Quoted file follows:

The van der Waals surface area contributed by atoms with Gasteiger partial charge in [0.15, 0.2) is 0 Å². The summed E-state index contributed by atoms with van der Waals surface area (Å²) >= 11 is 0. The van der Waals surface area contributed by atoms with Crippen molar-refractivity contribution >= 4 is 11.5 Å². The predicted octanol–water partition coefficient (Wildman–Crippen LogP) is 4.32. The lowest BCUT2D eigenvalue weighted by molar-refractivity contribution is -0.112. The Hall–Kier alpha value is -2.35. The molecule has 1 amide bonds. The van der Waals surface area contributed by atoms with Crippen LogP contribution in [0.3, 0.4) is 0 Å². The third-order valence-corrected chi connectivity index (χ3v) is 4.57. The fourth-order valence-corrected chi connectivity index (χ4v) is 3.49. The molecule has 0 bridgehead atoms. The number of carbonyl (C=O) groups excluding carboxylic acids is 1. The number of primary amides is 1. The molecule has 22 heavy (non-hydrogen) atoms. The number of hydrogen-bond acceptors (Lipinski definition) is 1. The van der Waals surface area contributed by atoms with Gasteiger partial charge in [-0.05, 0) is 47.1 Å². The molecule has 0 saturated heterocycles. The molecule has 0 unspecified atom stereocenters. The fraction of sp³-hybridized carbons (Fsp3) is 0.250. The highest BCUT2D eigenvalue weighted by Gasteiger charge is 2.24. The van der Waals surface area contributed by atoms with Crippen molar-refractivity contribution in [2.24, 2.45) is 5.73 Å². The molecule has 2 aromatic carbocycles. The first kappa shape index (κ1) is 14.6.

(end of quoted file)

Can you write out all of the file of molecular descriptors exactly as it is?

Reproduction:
The van der Waals surface area contributed by atoms with Gasteiger partial charge in [0.15, 0.2) is 0 Å². The summed E-state index contributed by atoms with van der Waals surface area (Å²) >= 11 is 0. The van der Waals surface area contributed by atoms with Crippen molar-refractivity contribution >= 4 is 11.5 Å². The predicted octanol–water partition coefficient (Wildman–Crippen LogP) is 4.32. The lowest BCUT2D eigenvalue weighted by molar-refractivity contribution is -0.112. The Hall–Kier alpha value is -2.35. The molecule has 1 amide bonds. The van der Waals surface area contributed by atoms with Crippen LogP contribution in [0.3, 0.4) is 0 Å². The third-order valence-corrected chi connectivity index (χ3v) is 4.57. The fourth-order valence-corrected chi connectivity index (χ4v) is 3.49. The molecule has 0 bridgehead atoms. The number of carbonyl (C=O) groups excluding carboxylic acids is 1. The number of primary amides is 1. The molecule has 22 heavy (non-hydrogen) atoms. The number of hydrogen-bond acceptors (Lipinski definition) is 1. The van der Waals surface area contributed by atoms with Gasteiger partial charge in [-0.05, 0) is 47.1 Å². The molecule has 0 saturated heterocycles. The molecule has 0 unspecified atom stereocenters. The fraction of sp³-hybridized carbons (Fsp3) is 0.250. The highest BCUT2D eigenvalue weighted by Gasteiger charge is 2.24. The van der Waals surface area contributed by atoms with Crippen molar-refractivity contribution in [2.24, 2.45) is 5.73 Å². The molecule has 2 aromatic carbocycles. The first kappa shape index (κ1) is 14.6.